Yes, both will give you deferred execution.
The difference is that
IQueryable<T> is the interface that allows LINQ-to-SQL (LINQ.-to-anything really) to work. So if you further refine your query on an
IQueryable<T>, that query will be executed in the database, if possible.
IEnumerable<T> case, it will be LINQ-to-object, meaning that all objects matching the original query will have to be loaded into memory from the database.
IQueryable<Customer> custs = ...; // Later on... var goldCustomers = custs.Where(c => c.IsGold);
That code will execute SQL to only select gold customers. The following code, on the other hand, will execute the original query in the database, then filtering out the non-gold customers in the memory:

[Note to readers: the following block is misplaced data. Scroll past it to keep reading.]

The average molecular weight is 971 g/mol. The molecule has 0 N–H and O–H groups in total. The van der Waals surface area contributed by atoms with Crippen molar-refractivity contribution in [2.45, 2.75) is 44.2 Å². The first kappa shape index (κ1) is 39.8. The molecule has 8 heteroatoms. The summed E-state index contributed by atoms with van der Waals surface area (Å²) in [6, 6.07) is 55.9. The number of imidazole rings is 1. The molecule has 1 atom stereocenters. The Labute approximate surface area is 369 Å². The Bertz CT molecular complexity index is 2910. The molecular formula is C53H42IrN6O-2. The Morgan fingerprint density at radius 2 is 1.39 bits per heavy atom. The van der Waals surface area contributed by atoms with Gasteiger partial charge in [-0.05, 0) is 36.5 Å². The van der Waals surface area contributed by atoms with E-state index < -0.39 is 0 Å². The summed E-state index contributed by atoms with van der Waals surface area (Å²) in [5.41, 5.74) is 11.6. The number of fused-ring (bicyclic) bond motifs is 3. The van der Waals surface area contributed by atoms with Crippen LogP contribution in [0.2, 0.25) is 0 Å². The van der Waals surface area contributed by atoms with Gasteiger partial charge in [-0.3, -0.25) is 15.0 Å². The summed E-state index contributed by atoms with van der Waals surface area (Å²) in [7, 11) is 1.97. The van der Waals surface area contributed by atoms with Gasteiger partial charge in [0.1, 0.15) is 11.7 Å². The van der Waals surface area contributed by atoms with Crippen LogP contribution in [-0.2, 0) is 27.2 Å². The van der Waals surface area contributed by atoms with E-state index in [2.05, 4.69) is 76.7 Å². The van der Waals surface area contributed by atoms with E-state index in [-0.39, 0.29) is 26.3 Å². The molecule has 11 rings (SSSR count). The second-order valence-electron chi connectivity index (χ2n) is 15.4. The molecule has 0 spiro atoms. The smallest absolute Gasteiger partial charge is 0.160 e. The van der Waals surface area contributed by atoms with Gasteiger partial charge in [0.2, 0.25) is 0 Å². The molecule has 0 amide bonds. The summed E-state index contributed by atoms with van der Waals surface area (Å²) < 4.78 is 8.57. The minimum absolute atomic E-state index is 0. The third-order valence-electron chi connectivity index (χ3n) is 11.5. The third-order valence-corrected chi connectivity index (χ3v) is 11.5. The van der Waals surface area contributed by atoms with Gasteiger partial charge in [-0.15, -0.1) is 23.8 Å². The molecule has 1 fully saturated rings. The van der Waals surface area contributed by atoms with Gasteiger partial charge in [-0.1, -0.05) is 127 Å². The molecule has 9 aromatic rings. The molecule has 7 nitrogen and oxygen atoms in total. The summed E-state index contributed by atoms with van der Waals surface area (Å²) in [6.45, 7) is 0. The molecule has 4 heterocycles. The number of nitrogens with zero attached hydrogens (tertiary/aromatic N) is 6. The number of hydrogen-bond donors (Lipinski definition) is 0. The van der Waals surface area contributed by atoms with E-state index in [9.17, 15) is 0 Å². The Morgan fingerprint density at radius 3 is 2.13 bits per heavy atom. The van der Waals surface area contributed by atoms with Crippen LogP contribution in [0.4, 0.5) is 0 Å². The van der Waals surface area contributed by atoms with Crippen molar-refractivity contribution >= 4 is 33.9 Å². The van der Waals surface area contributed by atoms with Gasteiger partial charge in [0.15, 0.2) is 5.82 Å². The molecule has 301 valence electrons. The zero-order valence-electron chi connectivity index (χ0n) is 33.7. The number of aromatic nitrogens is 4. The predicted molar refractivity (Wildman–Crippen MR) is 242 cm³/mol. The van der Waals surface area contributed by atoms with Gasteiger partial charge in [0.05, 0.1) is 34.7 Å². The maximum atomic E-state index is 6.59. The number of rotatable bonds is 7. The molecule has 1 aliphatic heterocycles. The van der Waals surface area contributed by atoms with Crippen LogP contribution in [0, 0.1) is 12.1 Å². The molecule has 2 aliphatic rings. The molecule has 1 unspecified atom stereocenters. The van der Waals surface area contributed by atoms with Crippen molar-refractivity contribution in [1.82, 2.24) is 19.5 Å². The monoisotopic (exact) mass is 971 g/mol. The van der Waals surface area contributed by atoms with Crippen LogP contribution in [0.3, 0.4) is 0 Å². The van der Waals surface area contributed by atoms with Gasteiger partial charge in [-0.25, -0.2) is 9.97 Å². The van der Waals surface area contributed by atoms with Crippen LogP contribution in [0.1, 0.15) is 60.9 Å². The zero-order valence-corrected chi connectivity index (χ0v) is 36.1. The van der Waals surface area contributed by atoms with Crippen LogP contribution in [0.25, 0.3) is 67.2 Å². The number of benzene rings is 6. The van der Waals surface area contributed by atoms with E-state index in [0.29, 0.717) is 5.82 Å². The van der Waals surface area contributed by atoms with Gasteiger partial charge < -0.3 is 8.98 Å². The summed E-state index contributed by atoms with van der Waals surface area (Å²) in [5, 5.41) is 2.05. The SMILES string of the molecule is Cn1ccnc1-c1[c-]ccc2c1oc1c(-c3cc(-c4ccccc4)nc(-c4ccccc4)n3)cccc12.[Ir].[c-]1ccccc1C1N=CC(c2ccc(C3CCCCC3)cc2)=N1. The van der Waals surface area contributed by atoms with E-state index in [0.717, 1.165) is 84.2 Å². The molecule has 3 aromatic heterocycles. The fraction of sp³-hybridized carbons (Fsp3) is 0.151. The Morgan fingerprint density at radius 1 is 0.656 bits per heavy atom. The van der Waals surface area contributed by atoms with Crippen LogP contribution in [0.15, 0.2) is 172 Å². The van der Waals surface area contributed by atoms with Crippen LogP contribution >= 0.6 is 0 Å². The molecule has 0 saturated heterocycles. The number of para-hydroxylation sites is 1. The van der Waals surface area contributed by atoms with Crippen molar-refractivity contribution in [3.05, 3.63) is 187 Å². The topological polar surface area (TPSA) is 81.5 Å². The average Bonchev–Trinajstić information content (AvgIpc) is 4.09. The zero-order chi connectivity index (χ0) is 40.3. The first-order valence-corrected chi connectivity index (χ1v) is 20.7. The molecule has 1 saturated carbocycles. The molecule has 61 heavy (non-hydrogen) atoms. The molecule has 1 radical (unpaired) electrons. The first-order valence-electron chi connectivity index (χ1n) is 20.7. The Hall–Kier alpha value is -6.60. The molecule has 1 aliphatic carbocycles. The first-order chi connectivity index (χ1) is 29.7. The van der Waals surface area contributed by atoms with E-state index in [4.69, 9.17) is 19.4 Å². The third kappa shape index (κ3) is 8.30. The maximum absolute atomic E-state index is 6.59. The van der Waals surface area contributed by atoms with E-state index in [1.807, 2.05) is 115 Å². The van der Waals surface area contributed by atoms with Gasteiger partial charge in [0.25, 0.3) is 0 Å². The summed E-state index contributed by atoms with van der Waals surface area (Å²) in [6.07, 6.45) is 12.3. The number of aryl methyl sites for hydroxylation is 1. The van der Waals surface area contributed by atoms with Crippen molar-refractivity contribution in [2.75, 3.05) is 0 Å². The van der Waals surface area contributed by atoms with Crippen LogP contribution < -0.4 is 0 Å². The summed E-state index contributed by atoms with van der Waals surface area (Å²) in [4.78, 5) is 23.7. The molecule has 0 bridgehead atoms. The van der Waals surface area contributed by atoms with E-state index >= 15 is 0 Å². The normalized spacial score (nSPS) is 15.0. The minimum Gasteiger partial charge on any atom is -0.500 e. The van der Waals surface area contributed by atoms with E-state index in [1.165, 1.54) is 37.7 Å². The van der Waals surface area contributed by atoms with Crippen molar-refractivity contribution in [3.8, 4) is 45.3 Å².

IEnumerable<Customer> custs = ...; // Later on... var goldCustomers = custs.Where(c => c.IsGold);
This is quite an important difference, and working on
IQueryable<T> can in many cases save you from returning too many rows from the database. Another prime example is doing paging: If you use
IQueryable, you will only get the number of rows requested; doing that on an
IEnumerable<T> will cause all of your rows to be loaded in memory.